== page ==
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Best Diesel Exhaust Fluids

Updated November 2018
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BestReviews spends thousands of hours researching, analyzing, and testing products to recommend the best picks for most consumers. We buy all products with our own funds, and we never accept free products from manufacturers.
BestReviews spends thousands of hours researching, analyzing, and testing products to recommend the best picks for most consumers.
BestReviews spends thousands of hours researching, analyzing, and testing products to recommend the best picks for most consumers. We buy all products with our own funds, and we never accept free products from manufacturers.
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We purchase every product we review with our own funds — we never accept anything from product manufacturers.

  • 14 Models Considered
  • 6 Hours Researched
  • 1 Experts Interviewed
  • 90 Consumers Consulted
  • Zero products received from manufacturers.

    We purchase every product we review with our own funds — we never accept anything from product manufacturers.

    Why trust BestReviews?
    BestReviews spends thousands of hours researching, analyzing, and testing products to recommend the best picks for most consumers. We buy all products with our own funds, and we never accept free products from manufacturers.
    BestReviews spends thousands of hours researching, analyzing, and testing products to recommend the best picks for most consumers.
    BestReviews spends thousands of hours researching, analyzing, and testing products to recommend the best picks for most consumers. We buy all products with our own funds, and we never accept free products from manufacturers.

    Shopping guide for best diesel exhaust fluids

    Last Updated November 2018

    If you’re new to vehicles that run on diesel fuel, you’ll soon discover they’re quite a bit different from standard gasoline-powered vehicles, beyond the difference in fuels. For example, you might need to change the oil and fuel filters more frequently. Because a diesel engine burns fuel at a higher temperature, you might have to use an exterior heating system in the wintertime. But the most obvious difference is that you need to add diesel exhaust fluid to a separate tank on the diesel vehicle to remove harmful emissions and enable it to run properly.

    Purchasing the best digital exhaust fluid for your situation depends on a few criteria. At BestReviews, we can help you better understand the differences among diesel exhaust fluids, so you can find the best one for your vehicle.

    Our shopping guide gives you plenty of helpful information about diesel exhaust fluids, so you can make sure your diesel vehicle runs properly.

    Because the diesel exhaust fluid is added to a truck’s exhaust system, it doesn’t affect the vehicle’s gas mileage.

    What is diesel exhaust fluid?

    Unless you have experience with diesel vehicles, you might not know much about diesel exhaust fluid (DEF). This bright blue liquid is a mixture of roughly two-thirds deionized water and one-third urea. The color helps you distinguish it from gasoline or diesel fuel.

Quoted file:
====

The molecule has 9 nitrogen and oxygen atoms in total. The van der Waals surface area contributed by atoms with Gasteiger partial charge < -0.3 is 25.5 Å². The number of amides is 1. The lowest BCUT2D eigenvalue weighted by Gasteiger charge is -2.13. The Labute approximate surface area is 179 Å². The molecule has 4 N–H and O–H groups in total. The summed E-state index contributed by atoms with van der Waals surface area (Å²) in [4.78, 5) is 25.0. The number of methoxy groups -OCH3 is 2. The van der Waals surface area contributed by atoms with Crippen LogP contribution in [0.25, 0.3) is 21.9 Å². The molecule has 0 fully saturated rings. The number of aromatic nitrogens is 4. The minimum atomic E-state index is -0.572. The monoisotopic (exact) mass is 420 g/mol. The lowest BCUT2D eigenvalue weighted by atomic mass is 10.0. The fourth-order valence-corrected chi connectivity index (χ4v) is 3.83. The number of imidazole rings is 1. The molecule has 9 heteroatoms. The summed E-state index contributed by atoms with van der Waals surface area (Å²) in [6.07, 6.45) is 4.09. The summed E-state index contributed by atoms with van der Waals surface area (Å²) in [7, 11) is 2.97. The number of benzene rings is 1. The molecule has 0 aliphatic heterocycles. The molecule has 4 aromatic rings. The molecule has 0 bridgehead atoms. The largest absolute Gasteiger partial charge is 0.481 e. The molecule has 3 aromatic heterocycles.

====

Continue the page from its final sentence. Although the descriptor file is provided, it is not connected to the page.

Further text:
You add DEF to your vehicle as needed. It goes into a separate tank than the diesel fuel and runs through the selective catalytic reduction (SCR) system. Diesel vehicles emit dangerous nitrogen oxide (NOx). DEF breaks down the NOx emissions into nitrogen and oxygen, elements commonly found in air.

    The DEF you use must meet ISO 22241, which is an international standard that determines the quality of the product.

    Who needs DEF?

    If you have a 2010 or newer model vehicle that runs on diesel fuel, it almost certainly needs DEF. A vehicle that needs DEF is designed so that it won’t operate properly without DEF in the tank.

    If you’re unsure whether your vehicle requires diesel exhaust fluid, look for a special DEF tank. This tank is near but separate from the diesel fuel tank. DEF and diesel fuel should never mix.

    What happens if you run out of DEF?

    Because diesel exhaust fluid is an expensive add-on, and because it can be a hassle to keep on hand, it might be tempting to run the diesel vehicle without filling the DEF tank. However, the vehicle manufacturer is required to design the vehicle so you can’t.

    The Environmental Protection Agency (EPA) sets the rules that vehicle manufacturers must follow regarding the use of DEF. Under these rules, dashboard messages and warning lights warn the driver when the DEF tank is running low on fluid.

    An empty DEF tank limits the vehicle's performance to speeds of up to five miles per hour until the tank is refilled.

    What happens if you put fuel or DEF in the wrong tank?

    Let’s just say you don’t want to put the wrong fluid in the wrong tank! It will result in a significant repair expense for you. Be very careful when adding either diesel fuel or DEF to your truck.

    • Diesel fuel in DEF tank: There are safeguards built into the system to prevent you from putting diesel fuel into the DEF tank. The diesel fuel nozzle is larger in diameter than the entry hole of the DEF tank, ensuring that you can’t accidentally fill the DEF tank with diesel fuel using the nozzle at a gas station. Also, the DEF tank often has a bright blue cap that will help you avoid placing diesel fuel in this tank.